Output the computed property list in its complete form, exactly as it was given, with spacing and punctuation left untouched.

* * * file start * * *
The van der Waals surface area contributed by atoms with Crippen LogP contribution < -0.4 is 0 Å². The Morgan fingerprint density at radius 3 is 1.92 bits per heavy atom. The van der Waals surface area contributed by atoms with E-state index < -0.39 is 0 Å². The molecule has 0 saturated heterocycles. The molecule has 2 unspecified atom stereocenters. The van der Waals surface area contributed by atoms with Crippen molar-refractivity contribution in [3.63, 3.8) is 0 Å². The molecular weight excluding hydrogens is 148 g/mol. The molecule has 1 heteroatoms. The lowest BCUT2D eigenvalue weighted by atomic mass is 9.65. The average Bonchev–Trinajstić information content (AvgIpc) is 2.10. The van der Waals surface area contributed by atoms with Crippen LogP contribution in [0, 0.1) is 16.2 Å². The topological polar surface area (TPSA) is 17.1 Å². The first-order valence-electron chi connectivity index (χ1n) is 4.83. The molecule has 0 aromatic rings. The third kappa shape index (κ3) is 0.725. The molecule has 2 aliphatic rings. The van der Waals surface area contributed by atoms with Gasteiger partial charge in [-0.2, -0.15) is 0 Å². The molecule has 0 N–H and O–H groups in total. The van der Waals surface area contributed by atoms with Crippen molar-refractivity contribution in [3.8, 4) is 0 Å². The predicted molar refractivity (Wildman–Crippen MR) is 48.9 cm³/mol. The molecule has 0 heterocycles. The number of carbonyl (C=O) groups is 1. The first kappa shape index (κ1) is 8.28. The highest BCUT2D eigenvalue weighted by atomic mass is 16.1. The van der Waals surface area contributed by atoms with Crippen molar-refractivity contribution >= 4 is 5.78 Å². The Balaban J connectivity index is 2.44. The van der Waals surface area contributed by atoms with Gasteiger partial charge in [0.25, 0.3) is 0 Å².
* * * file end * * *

The van der Waals surface area contributed by atoms with Crippen LogP contribution < -0.4 is 0 Å². The Morgan fingerprint density at radius 3 is 1.92 bits per heavy atom. The van der Waals surface area contributed by atoms with E-state index < -0.39 is 0 Å². The molecule has 0 saturated heterocycles. The molecule has 2 unspecified atom stereocenters. The van der Waals surface area contributed by atoms with Crippen molar-refractivity contribution in [3.63, 3.8) is 0 Å². The molecular weight excluding hydrogens is 148 g/mol. The molecule has 1 heteroatoms. The lowest BCUT2D eigenvalue weighted by atomic mass is 9.65. The average Bonchev–Trinajstić information content (AvgIpc) is 2.10. The van der Waals surface area contributed by atoms with Crippen LogP contribution in [0, 0.1) is 16.2 Å². The topological polar surface area (TPSA) is 17.1 Å². The first-order valence-electron chi connectivity index (χ1n) is 4.83. The molecule has 0 aromatic rings. The third kappa shape index (κ3) is 0.725. The molecule has 2 aliphatic rings. The van der Waals surface area contributed by atoms with Gasteiger partial charge in [-0.2, -0.15) is 0 Å². The molecule has 0 N–H and O–H groups in total. The van der Waals surface area contributed by atoms with Crippen molar-refractivity contribution in [3.8, 4) is 0 Å². The predicted molar refractivity (Wildman–Crippen MR) is 48.9 cm³/mol. The molecule has 0 heterocycles. The number of carbonyl (C=O) groups is 1. The first kappa shape index (κ1) is 8.28. The highest BCUT2D eigenvalue weighted by atomic mass is 16.1. The van der Waals surface area contributed by atoms with Crippen molar-refractivity contribution >= 4 is 5.78 Å². The Balaban J connectivity index is 2.44. The van der Waals surface area contributed by atoms with Gasteiger partial charge in [0.25, 0.3) is 0 Å².